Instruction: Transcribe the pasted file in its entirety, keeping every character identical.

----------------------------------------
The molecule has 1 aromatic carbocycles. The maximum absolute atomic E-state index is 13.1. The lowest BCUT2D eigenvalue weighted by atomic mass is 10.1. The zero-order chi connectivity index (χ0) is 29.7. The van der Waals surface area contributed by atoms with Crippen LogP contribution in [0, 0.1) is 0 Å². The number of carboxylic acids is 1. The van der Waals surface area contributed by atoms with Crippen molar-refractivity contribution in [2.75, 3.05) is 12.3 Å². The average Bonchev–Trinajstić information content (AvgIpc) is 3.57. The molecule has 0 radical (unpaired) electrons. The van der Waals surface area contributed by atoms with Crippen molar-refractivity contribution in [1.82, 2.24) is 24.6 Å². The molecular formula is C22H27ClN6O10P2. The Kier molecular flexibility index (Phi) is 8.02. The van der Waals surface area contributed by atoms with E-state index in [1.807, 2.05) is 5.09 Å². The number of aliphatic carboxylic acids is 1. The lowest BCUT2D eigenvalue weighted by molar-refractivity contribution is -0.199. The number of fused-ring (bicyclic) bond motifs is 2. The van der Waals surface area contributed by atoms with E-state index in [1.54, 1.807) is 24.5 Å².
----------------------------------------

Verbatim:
The molecule has 1 aromatic carbocycles. The maximum absolute atomic E-state index is 13.1. The lowest BCUT2D eigenvalue weighted by atomic mass is 10.1. The zero-order chi connectivity index (χ0) is 29.7. The van der Waals surface area contributed by atoms with Crippen LogP contribution in [0, 0.1) is 0 Å². The number of carboxylic acids is 1. The van der Waals surface area contributed by atoms with Crippen molar-refractivity contribution in [2.75, 3.05) is 12.3 Å². The average Bonchev–Trinajstić information content (AvgIpc) is 3.57. The molecule has 0 radical (unpaired) electrons. The van der Waals surface area contributed by atoms with Crippen molar-refractivity contribution in [1.82, 2.24) is 24.6 Å². The molecular formula is C22H27ClN6O10P2. The Kier molecular flexibility index (Phi) is 8.02. The van der Waals surface area contributed by atoms with E-state index in [1.807, 2.05) is 5.09 Å². The number of aliphatic carboxylic acids is 1. The lowest BCUT2D eigenvalue weighted by molar-refractivity contribution is -0.199. The number of fused-ring (bicyclic) bond motifs is 2. The van der Waals surface area contributed by atoms with E-state index in [1.54, 1.807) is 24.5 Å².